Sunday, 11 January 2015

Old Dogs/Young guns and the Triumph of Experience

 The subtleties of cycling as a sport may be lost on those who are only part time or occasional viewers of road racing but I can assure you the finish of today's Australian  Road Race Championship was a thing of beauty. Heinrich Haussler, a rider who could conceivably be called a veteran despite still racing on a top European team, managed to outfox his young breakaway companions to take an emotional and well deserved victory.

 The winning break went away with about three laps of the 10km circuit at Bunninyong left to complete, leaving sentimental favourite Cadel Evans in the main group which would eventually fail to capture the leaders.

 A leading group of sixteen which included young gun Caleb Ewan, the hottest young prospect in Australian cycling, established itself two minutes up the road from the main group and was never headed.

 Orica-Greenedge, the biggest team in Australian cycling had two men in lead and former world pursuit champion Michael Hepburn, riding for our local superpower, shredded the break on the penultimate climb of Mount Buningyong setting the race up for young Caleb Ewan, certainly the fastest finisher in the race. Alas, being the fastest doesn't always assure you of victory. Such is the beauty of cycle racing.

 Heinrich Haussler, a rider of sublime ability but rotten luck who has won a stage of the Tour de France and been runner-up in two of the biggest one-day cycling races in the world, Milan to San Remo and the Tour of Flanders also made the leading break and was dropped on the last climb of the mountain only making back to the leaders on the descent with six kilometres to go.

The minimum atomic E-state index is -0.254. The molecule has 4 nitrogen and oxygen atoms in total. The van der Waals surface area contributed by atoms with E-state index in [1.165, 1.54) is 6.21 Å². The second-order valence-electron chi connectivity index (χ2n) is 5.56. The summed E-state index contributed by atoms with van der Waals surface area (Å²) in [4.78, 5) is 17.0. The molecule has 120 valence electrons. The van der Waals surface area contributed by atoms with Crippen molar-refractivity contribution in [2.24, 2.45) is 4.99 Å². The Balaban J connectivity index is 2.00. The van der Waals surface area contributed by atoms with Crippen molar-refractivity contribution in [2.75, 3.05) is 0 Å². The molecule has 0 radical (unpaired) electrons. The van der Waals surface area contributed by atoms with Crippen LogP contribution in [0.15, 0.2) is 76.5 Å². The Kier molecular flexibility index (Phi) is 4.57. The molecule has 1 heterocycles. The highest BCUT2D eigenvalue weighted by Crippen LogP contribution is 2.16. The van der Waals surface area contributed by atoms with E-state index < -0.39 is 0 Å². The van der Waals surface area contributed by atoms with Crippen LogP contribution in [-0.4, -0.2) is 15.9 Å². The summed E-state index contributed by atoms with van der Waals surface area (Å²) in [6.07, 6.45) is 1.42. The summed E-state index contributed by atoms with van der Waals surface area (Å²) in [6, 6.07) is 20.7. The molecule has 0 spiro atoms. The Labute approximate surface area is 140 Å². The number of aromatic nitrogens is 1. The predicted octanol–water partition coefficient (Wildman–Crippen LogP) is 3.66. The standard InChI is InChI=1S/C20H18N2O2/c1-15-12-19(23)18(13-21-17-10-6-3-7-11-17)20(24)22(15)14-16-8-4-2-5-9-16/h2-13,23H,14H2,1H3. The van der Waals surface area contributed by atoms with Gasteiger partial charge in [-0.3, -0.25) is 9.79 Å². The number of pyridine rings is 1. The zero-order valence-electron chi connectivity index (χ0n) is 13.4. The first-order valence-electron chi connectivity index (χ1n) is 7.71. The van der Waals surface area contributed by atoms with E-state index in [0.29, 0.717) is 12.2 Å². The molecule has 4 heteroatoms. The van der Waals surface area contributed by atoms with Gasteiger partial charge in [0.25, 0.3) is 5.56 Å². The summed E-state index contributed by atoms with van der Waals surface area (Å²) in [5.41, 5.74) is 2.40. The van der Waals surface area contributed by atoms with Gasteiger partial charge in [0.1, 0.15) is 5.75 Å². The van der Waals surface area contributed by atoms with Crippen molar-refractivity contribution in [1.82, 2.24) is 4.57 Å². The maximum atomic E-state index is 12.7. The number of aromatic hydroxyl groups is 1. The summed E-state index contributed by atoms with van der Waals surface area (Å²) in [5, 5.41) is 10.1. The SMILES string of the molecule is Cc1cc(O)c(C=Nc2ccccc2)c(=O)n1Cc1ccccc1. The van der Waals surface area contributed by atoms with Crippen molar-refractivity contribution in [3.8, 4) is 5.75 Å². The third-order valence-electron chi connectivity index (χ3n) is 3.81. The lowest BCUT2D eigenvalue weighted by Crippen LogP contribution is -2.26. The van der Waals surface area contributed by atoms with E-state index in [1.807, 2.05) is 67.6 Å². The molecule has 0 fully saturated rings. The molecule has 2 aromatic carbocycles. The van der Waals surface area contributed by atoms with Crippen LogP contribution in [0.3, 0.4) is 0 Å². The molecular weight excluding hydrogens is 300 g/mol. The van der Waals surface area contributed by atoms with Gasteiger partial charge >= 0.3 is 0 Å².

Haussler has spent the last six years battling his way back from injury, operations and set-backs and was always a chance as he eased himself onto the back of leaders as the race ran down.

 His breakaway companions were to a man younger than him and Caleb Ewan committed the cardinal sin of trying too hard on the last climb, breaking away and trying to win alone, the ultimate form of victory in cycling.

 He was reeled in by his companions and the stage was set for a six rider sprint finish. It was here that Haussler showed his smarts.

 After doing a turn on the downhill to help reel in an attack, he managed to drop in on the wheel of Ewan, a man who he had obviously identified as the one to beat and as the youngster took off too early into a headwind, Haussler pounced, easily taking the title by a length with Ewan second.

 An obviously emotional Haussler pumped the air like a drowning man reaching for a lifeboat and declared to reporters after the race that it was the greatest moment of his life. A fitting end to a race which crowned a fitting champion.

 Sometimes old dogs, knowledge burnished by years of experience, triumph and heartbreak, can defeat those young guns for who everything comes easily simply through guile and subtle use of superior tactics. Haussler wasn't the fastest today. But he was the best. And that was enough.

 Congratulations to him on a great victory and the opportunity to wear the Australian Champion's jersey for the year on the roads of Europe.

 Have a nice day.

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